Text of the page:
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China's very own 'Romeo and Juliet'

A new modern interpretation of one of China's most traditional Kunqu Opera classics, "The Peony Pavilion," is set to be staged next month in time to receive honored guests for the World Expo 2010 Shanghai.

Dubbed China's very own "Romeo and Juliet," producers Tan Dun and Zhang Jun aim to incorporate the paradoxes of traditional meets contemporary, East meets West in this new version.

Born during the Ming Dynasty (1368-1644), Kunqu Opera boasts a 600-year history and is known as the "mother" or "teacher" opera because of Kunqu influence over other Chinese art forms including Peking Opera.

In the past, Kunqu Opera was exclusively performed in natural gardens for the enjoyment of emperors, concubines and other royal guests. This modern version aims at echoing this ancient tradition by bringing "The Peony Pavilion" away from the stage and into the natural setting of Kezhi Garden in Zhujiajiao Watertown.

Just like the new interpretation of the opera, Kezhi Garden is a combination of Chinese and Western influences and integrates both traditional and modern garden styles.

Zhang, one of China's top Kunqu Opera artists and artistic producer of "The Peony Pavilion," says: "I see no other place that can better accommodate the beauty of Kunqu Opera than an exquisite garden. Off the stage and into the scene, it's the only means to walk into this endless love story."

The idea is to encapsulate the pure, natural and raw love that develops between the characters of this ancient love story.

The most famous of all Kunqu Opera works, "The Peony Pavilion" tells the story of the love between Du Liniang, the daughter of a high-ranking official and a poor young scholar named Liu Mengmei. Kept apart by circumstance the story mirrors that of Shakespeare's "Romeo and Juliet."

Producer and artistic director of this contemporary version of "The Peony Pavilion" is Grammy and Oscar-winning composer and conductor Tan.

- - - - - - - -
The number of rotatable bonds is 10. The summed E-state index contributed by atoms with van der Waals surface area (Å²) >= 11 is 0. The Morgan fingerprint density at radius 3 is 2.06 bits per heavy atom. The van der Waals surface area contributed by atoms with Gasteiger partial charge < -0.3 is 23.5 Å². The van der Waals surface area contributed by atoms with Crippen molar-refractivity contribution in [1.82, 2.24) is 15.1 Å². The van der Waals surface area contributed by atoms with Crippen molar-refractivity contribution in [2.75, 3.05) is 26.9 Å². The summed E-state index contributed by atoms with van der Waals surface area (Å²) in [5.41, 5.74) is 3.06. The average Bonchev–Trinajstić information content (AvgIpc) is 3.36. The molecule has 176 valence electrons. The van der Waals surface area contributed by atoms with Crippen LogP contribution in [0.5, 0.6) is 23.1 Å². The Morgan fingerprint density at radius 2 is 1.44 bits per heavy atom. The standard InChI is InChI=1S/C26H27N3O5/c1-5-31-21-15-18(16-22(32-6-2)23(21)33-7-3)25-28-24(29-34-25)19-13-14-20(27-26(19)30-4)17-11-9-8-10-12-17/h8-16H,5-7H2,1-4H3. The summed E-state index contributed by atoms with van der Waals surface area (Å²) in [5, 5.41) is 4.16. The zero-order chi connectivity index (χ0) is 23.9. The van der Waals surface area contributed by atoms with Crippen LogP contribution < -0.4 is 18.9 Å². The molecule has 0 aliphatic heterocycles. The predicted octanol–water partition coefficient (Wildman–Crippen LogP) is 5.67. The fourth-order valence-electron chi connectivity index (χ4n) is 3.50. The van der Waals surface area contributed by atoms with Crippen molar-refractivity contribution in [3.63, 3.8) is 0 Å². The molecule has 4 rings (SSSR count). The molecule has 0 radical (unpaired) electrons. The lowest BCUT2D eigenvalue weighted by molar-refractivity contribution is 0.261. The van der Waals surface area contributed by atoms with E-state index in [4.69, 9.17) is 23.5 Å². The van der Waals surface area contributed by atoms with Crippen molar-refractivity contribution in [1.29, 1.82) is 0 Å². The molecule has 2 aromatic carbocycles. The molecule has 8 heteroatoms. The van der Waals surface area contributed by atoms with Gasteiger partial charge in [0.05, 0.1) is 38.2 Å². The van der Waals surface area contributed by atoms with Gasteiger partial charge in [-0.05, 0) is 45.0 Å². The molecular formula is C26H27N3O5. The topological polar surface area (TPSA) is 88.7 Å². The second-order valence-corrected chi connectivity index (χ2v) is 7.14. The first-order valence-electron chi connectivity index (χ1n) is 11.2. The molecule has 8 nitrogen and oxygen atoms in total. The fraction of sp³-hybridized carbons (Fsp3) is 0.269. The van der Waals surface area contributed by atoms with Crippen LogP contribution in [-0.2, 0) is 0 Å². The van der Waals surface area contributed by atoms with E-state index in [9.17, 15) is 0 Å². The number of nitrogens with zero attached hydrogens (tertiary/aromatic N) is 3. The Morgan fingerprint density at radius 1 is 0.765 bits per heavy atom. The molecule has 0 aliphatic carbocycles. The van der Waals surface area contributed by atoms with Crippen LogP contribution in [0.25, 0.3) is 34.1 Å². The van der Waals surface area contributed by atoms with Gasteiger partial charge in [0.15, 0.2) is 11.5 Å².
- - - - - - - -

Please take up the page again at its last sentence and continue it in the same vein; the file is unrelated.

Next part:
Tan says that in keeping with the pure, undisturbed love that develops within the story, lighting, instruments and props will be kept to a minimum.

By imitating only natural sounds and visuals the idea is that the audience will not simply spectate but rather be encapsulated into the love story and the beauty of the surrounding gardens.

"In the garden lie my instruments," he says. "Water as strings; birds as flutes; the wind through brass and so much more."

Tan and Zhang plan to have just a six-piece orchestra playing traditional Chinese instruments.

The lighting is also being kept simple with performers illuminated by lanterns that will be hand held and positioned by other cast members.

Set to be a big hit, one expat living in Shanghai says: "This is bound to be popular. With the Expo placing such great emphasis on the future, many people will find the chance to experience an art form particular to China's appealing past, especially when it's set to have such beautiful and unique staging."

Only showing on Fridays, Saturdays and Sundays between June and October, guests should expect not only a traditional Chinese play in an original setting, but also the opportunity to enjoy Chinese ritual and hospitality.

Guided to your seats by lanterns, guests will be welcomed with Chinese tea and relieved from the summer's heat by paper fans, just like royalty in ancient times.

The play will be an intimate affair with only 200 seats available per night. Ticket prices are not set yet.


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